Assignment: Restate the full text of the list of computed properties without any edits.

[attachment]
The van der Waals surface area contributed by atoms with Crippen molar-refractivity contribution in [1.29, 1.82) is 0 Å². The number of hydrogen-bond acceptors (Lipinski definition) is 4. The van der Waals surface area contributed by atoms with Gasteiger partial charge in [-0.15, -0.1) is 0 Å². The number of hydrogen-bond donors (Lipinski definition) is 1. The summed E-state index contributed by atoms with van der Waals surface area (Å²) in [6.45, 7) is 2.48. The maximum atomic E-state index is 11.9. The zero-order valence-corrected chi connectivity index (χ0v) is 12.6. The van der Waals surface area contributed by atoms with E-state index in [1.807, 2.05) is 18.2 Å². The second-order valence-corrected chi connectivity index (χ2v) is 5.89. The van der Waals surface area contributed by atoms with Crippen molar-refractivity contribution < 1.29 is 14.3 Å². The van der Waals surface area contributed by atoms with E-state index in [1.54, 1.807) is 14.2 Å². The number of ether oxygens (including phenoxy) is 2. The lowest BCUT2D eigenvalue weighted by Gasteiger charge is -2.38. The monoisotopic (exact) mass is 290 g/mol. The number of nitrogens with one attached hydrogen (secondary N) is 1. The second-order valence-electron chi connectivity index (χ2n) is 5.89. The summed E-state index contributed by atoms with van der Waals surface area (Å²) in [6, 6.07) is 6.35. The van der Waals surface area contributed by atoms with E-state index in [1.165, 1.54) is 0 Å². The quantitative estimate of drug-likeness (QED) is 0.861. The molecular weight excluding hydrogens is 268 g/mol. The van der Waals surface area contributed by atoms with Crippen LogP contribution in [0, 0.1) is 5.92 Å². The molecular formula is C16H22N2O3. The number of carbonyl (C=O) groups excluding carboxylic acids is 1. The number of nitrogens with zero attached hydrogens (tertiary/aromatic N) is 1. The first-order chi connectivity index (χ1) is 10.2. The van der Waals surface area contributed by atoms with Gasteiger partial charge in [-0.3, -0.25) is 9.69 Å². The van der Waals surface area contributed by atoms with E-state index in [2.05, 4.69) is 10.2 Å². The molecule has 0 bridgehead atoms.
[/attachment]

The van der Waals surface area contributed by atoms with Crippen molar-refractivity contribution in [1.29, 1.82) is 0 Å². The number of hydrogen-bond acceptors (Lipinski definition) is 4. The van der Waals surface area contributed by atoms with Gasteiger partial charge in [-0.15, -0.1) is 0 Å². The number of hydrogen-bond donors (Lipinski definition) is 1. The summed E-state index contributed by atoms with van der Waals surface area (Å²) in [6.45, 7) is 2.48. The maximum atomic E-state index is 11.9. The zero-order valence-corrected chi connectivity index (χ0v) is 12.6. The van der Waals surface area contributed by atoms with E-state index in [1.807, 2.05) is 18.2 Å². The second-order valence-corrected chi connectivity index (χ2v) is 5.89. The van der Waals surface area contributed by atoms with Crippen molar-refractivity contribution < 1.29 is 14.3 Å². The van der Waals surface area contributed by atoms with E-state index in [1.54, 1.807) is 14.2 Å². The number of ether oxygens (including phenoxy) is 2. The lowest BCUT2D eigenvalue weighted by Gasteiger charge is -2.38. The monoisotopic (exact) mass is 290 g/mol. The number of nitrogens with one attached hydrogen (secondary N) is 1. The second-order valence-electron chi connectivity index (χ2n) is 5.89. The summed E-state index contributed by atoms with van der Waals surface area (Å²) in [6, 6.07) is 6.35. The van der Waals surface area contributed by atoms with E-state index in [1.165, 1.54) is 0 Å². The quantitative estimate of drug-likeness (QED) is 0.861. The molecular weight excluding hydrogens is 268 g/mol. The van der Waals surface area contributed by atoms with Crippen LogP contribution in [0, 0.1) is 5.92 Å². The molecular formula is C16H22N2O3. The number of carbonyl (C=O) groups excluding carboxylic acids is 1. The number of nitrogens with zero attached hydrogens (tertiary/aromatic N) is 1. The first-order chi connectivity index (χ1) is 10.2. The van der Waals surface area contributed by atoms with Gasteiger partial charge in [-0.3, -0.25) is 9.69 Å². The van der Waals surface area contributed by atoms with E-state index in [2.05, 4.69) is 10.2 Å². The molecule has 0 bridgehead atoms.